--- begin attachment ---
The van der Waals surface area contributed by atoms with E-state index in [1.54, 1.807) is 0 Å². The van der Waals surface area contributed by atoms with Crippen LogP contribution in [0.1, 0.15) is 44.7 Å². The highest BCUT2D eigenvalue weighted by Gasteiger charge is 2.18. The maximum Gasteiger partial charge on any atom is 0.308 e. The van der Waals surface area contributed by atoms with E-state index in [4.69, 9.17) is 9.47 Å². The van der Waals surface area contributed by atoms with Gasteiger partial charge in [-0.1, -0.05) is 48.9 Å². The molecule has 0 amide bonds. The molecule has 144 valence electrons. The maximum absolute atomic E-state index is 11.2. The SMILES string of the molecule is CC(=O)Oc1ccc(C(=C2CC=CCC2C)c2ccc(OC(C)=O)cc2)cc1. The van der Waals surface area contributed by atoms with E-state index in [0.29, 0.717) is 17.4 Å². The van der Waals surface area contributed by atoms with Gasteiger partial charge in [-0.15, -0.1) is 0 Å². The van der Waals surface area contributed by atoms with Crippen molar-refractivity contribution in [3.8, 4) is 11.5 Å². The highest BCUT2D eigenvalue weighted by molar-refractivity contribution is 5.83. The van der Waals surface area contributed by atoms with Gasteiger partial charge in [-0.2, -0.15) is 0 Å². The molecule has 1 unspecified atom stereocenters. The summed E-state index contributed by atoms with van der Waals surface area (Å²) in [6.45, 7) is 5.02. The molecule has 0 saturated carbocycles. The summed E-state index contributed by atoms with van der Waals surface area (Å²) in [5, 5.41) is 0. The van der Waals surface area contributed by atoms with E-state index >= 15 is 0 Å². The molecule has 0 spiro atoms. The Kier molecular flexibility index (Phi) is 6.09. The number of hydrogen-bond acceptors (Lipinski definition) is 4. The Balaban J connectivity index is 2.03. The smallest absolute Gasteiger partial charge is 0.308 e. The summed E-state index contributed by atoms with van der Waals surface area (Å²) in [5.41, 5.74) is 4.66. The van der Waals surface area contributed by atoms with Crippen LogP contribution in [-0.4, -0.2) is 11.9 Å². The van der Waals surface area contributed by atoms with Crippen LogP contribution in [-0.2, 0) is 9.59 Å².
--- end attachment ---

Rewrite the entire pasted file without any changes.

The van der Waals surface area contributed by atoms with E-state index in [1.54, 1.807) is 0 Å². The van der Waals surface area contributed by atoms with Crippen LogP contribution in [0.1, 0.15) is 44.7 Å². The highest BCUT2D eigenvalue weighted by Gasteiger charge is 2.18. The maximum Gasteiger partial charge on any atom is 0.308 e. The van der Waals surface area contributed by atoms with E-state index in [4.69, 9.17) is 9.47 Å². The van der Waals surface area contributed by atoms with Gasteiger partial charge in [-0.1, -0.05) is 48.9 Å². The molecule has 0 amide bonds. The molecule has 144 valence electrons. The maximum absolute atomic E-state index is 11.2. The SMILES string of the molecule is CC(=O)Oc1ccc(C(=C2CC=CCC2C)c2ccc(OC(C)=O)cc2)cc1. The van der Waals surface area contributed by atoms with E-state index in [0.29, 0.717) is 17.4 Å². The van der Waals surface area contributed by atoms with Gasteiger partial charge in [-0.15, -0.1) is 0 Å². The van der Waals surface area contributed by atoms with Crippen molar-refractivity contribution in [3.8, 4) is 11.5 Å². The highest BCUT2D eigenvalue weighted by molar-refractivity contribution is 5.83. The van der Waals surface area contributed by atoms with Gasteiger partial charge in [-0.2, -0.15) is 0 Å². The molecule has 1 unspecified atom stereocenters. The summed E-state index contributed by atoms with van der Waals surface area (Å²) in [6.45, 7) is 5.02. The molecule has 0 saturated carbocycles. The summed E-state index contributed by atoms with van der Waals surface area (Å²) in [5, 5.41) is 0. The van der Waals surface area contributed by atoms with E-state index >= 15 is 0 Å². The molecule has 0 spiro atoms. The Kier molecular flexibility index (Phi) is 6.09. The number of hydrogen-bond acceptors (Lipinski definition) is 4. The Balaban J connectivity index is 2.03. The smallest absolute Gasteiger partial charge is 0.308 e. The summed E-state index contributed by atoms with van der Waals surface area (Å²) in [5.41, 5.74) is 4.66. The van der Waals surface area contributed by atoms with Crippen LogP contribution in [-0.4, -0.2) is 11.9 Å². The van der Waals surface area contributed by atoms with Crippen LogP contribution in [-0.2, 0) is 9.59 Å².